Parser driven lexing
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Posted By:   David_Sundstrom
Posted On:   Monday, June 9, 2003 12:52 PM

I inherited a projected based on PCCTS a few years back, and have since implemented several parsers based on PCCTS and now ANTLR. Through it all I have always wondered why parsing and lexing are distinct and separate steps. During lexical analysis, there are ambiguities that could be resolved if there were parsing context. In other words, at any point in a parse, the set of tokens I expect next are a subset of all tokens, and two tokens which might otherwise be mutually ambiguous never share the same subset. There is a similar FAQ entitled "Why can't the parser tell the lexer exactly what to go get?", however, it didn't exactly answer this question. The parser would not inform th   More>>

I inherited a projected based on PCCTS a few years back, and have since implemented several parsers based on PCCTS and now ANTLR.

Through it all I have always wondered why parsing and lexing are distinct and separate steps. During lexical
analysis, there are ambiguities that could be
resolved if there were parsing context. In other words,
at any point in a parse, the set of tokens I expect next
are a subset of all tokens, and two tokens which might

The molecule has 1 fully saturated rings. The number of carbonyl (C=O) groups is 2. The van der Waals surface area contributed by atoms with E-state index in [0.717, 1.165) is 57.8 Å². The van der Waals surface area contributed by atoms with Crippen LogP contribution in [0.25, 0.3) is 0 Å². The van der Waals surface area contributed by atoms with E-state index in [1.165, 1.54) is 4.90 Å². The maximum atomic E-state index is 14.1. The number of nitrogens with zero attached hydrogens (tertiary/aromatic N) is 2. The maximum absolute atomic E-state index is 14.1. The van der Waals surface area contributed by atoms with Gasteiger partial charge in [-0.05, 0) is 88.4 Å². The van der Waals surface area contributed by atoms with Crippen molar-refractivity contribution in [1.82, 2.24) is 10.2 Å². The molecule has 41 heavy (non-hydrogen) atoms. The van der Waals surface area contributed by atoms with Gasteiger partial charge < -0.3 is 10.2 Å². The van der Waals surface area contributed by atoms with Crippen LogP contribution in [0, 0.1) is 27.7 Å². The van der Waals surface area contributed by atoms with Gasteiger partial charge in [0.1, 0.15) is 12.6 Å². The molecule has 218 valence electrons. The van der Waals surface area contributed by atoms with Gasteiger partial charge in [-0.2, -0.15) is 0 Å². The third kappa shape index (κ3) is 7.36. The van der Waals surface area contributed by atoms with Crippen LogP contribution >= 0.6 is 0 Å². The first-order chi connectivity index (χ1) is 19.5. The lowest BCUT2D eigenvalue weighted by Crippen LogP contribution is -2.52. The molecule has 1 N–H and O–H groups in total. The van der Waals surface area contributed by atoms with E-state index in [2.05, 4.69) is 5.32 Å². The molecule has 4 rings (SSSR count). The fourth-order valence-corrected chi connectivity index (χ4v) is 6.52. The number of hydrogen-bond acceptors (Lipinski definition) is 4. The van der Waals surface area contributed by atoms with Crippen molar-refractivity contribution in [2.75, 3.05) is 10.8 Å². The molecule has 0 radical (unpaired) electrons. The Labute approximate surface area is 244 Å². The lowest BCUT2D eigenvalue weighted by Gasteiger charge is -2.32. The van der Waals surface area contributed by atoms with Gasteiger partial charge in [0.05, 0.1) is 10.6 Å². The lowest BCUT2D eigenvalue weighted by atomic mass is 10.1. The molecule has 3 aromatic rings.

otherwise be mutually ambiguous never share the same subset.

There is a similar FAQ entitled "Why can't the parser tell the lexer exactly what to go get?", however, it didn't
exactly answer this question. The parser would not inform the lexer of the exact next token, but instead the set of all possible tokens that would satisfy any of the current parser alternatives.

Is such an approach practical, or do implementation
reasons dictate completely separate lexer and parse
passes?

-David

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Re: Parser driven lexing

Posted By:   Monty_Zukowski  
Posted On:   Tuesday, June 10, 2003 12:55 PM

One of the problems is that separating lexing from parsing lets you dramatically reduce your lookahead. The gcc parser has a lookahead of k=2. The lexer is k=3. But if you realize that the parser has to see the second token to decide what to do, and that the length in characters of the first token could be 256 characters for a C variable name, you would see that you need at least k=259 if there was no lexer! It's even worse if you don't set a cap on the maximum length of strings or comments. It just is not practical.


On the other hand, there are definately uses for a lexer that uses the information from the previous token to guide it to the proper subset of the next tokens. I do something like that with my "parser filter" example at http://www.codetransform.com/filterexample.html. I have to think a bit about whether antlr could be structured to use hints from the parser in the lexer. Right now the lexer knows absolutely nothing about what just was lexed unless you keep track of that yourself or use lexer states.

The problem with lexer states is that you would have to chain them. Generally you are trying to mimic a parser rule fragment in the lexer. You would need a new lexer state for each token in the flow of the rule and that gets tedious quickly.


An alternate solution is to allow the lexer to buffer tokens so that you can actually match many tokens in one fell swoop. This can be done by hand right now but it too is tedious, requiring an action after every matched token. -Monty

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